October 19, 2016

Here’s The Brutal Truth About What It’s Like To Have A Panic Attack

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What is the issue?
Alexandre Chambon
Alexandre Chambon

I notice an increasing amount of people claiming anxiety and panic attacks are one in the same. I want to tear down this claim because they are in fact very different.

I was diagnosed with panic disorder about three years ago. I knew something was wrong with me, but I just couldn’t pinpoint it. I would get nauseous and almost black out every time I went to hangout with my friends. These are people I am comfortable with in a setting I’m comfortable with. I would leave early and people would asked why I was sick all the time. When I got home, I would start to feel better. I mentioned this to my psychiatrist, and she listed the symptoms of panic disorder and agoraphobia.

This couldn’t be my problem? Could it? There was no trigger, nothing that scared me in those situations to set off a panic attack. This is where there is a huge misconception. People like me, with panic disorder, don’t always know their triggers. Sometimes, it comes out of nowhere and catches you off guard, and some people’s symptoms can differ.

This is what my panic disorder looks like: First, I start to sweat profusely, and my head starts to spin out of nowhere. I get really hot and feel claustrophobic, feeling as if my heart is going to beat out of my chest. I feel as if the room is closing in on me, and I just need to leave.

Then, I start to get tunnel vision and get lightheaded, feeling like I may faint and vomit all at the same time. I start to panic, knowing I need to leave the situation, but the thought of not being able to come back for awhile makes it worse.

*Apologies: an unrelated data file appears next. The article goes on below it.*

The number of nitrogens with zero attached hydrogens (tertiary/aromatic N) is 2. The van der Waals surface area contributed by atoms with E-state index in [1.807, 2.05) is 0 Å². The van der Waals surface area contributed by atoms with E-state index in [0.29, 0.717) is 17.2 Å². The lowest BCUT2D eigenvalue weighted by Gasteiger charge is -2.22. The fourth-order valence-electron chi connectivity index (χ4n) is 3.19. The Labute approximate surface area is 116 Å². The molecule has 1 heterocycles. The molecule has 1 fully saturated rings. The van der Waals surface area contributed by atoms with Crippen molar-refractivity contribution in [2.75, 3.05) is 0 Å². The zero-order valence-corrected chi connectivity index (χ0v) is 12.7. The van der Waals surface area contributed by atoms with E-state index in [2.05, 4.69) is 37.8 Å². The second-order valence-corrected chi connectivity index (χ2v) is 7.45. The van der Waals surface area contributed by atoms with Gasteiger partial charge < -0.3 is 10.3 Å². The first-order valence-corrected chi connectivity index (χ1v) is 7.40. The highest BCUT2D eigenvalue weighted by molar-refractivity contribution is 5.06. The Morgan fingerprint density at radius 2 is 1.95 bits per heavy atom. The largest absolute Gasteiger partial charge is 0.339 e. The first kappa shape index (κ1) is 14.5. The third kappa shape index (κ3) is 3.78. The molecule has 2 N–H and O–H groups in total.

What will people think? What if they talk about me? What happens if I leave, come back and am still in a state of panic? I look at where I am, where the door is and try to calm myself down. This nearly never works until I leave. I turn pale, and this is the point I know I need to leave.

Finally, I get the courage to leave the room and get fresh air. I take my medication and take deep breaths. If I catch my panic attack early enough, then I may be able to enter the situation again in a calm state within 20 minutes, but sometimes this is longer. The thought of going back somewhere after so long also increases my anxiety.

I am learning certain things trigger me, and I know if I am going to be put on the spot somewhere, be the center of attention or be around large groups of people, then I need to prepare and take my anxiety medication. It’s truly daunting to have to plan out your day like this. Yet, I am so thankful for medications and therapy to help me get through this.

I hope this gives people an insight into what a true panic attack is, as opposed to something scaring you or having anxiety. TC mark

This story was published on The Mighty, a platform for people facing health challenges to share their stories and connect.

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